Nov 4, 2011 12:42 AM by John Romero
It seems another, deeper round of budget cuts are on the horizon for Colorado Springs schools. On Tuesday voters across the state defeated Proposition 103, which would have raised sales and income taxes to help fund schools.
District 11 CFO Glenn Gustafson says cuts in his district will be steep. "We're probably looking at another $8,000,000 - $9,000,000 in budget cuts." he explains, "This will be our seventh year in a row we're reducing our budget. So, it's pretty serious."
For a district that's already had to chop, the next round of cuts, he says will be felt by students and parents alike. "Nobody's safe this time. We'll have to look at every position." he says, "We've been pretty good for the last 6 years at keeping the cuts as far away from the classroom as possible. This time, we're out of those options."
The first group likely to feel the hit will be teachers. "We'll have to look at compensation. It's 85% of our budget." says Gustafson, "We'll either have to look at the number of people we have or how much we pay people. Furlough days will be on the table as well as other options."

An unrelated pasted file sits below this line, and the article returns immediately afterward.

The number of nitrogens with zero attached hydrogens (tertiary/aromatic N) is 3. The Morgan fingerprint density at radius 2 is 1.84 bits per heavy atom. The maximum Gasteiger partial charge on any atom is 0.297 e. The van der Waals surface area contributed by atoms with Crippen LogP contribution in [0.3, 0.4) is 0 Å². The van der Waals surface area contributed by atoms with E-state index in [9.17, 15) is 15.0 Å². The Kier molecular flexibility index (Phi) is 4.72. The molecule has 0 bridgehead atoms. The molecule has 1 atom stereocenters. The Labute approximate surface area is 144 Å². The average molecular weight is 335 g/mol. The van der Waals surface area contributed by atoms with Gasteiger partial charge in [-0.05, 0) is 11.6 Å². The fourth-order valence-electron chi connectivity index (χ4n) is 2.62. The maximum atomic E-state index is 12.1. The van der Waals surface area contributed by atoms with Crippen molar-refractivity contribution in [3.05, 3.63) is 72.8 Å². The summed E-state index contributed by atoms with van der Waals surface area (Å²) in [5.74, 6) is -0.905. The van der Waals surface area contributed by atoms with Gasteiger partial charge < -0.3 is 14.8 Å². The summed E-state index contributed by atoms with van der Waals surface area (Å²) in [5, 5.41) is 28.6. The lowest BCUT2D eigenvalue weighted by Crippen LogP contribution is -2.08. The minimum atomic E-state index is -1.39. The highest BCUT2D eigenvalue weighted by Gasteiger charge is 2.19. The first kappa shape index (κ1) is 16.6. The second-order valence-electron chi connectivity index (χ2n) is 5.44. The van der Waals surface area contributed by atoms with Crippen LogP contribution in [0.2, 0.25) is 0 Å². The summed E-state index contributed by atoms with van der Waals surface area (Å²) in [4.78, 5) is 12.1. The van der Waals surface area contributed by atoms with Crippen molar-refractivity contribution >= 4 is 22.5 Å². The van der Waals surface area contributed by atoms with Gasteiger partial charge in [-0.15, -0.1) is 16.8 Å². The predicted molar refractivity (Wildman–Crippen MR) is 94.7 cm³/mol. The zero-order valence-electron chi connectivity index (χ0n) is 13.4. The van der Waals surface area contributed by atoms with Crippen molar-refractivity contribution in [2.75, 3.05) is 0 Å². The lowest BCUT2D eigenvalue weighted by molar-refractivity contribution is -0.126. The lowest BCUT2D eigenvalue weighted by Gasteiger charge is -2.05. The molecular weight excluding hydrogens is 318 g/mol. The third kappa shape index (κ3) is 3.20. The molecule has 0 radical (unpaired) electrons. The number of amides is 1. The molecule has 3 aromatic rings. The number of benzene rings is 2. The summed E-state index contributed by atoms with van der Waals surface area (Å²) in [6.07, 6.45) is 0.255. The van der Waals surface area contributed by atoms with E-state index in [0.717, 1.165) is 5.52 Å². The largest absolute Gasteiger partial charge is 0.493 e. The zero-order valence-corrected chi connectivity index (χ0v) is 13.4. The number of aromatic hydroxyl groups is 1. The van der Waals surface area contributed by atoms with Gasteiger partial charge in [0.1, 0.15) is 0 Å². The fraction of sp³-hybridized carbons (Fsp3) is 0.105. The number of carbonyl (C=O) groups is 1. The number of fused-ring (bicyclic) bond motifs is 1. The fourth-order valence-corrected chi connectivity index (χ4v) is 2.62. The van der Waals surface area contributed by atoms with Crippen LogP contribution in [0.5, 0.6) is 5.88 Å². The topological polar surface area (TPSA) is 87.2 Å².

District 11 isn't alone either. D-49 is also feeling the pressure after a bond issue and mill levy were shot down by voters. "That would have been 21 teacher's jobs that we would have been able to keep and staff in our district." explains D-49 School Board Secretary Tammy Harold.
Instead the district is now looking at cutting about $4,000,000 from next year's budget. "We cut transportation and administration. We're down to the bare bones, so now it's definitely going to affect our classrooms and how many teachers we can have in our classrooms." explains Harold.
Tax increase questions are never popular, especially in a bad economy. But now these districts and many others across the state say they have no choice but to trim "We understand that." says Harold, "It's just heartbreaking to see what's going to happen with the children and their education."
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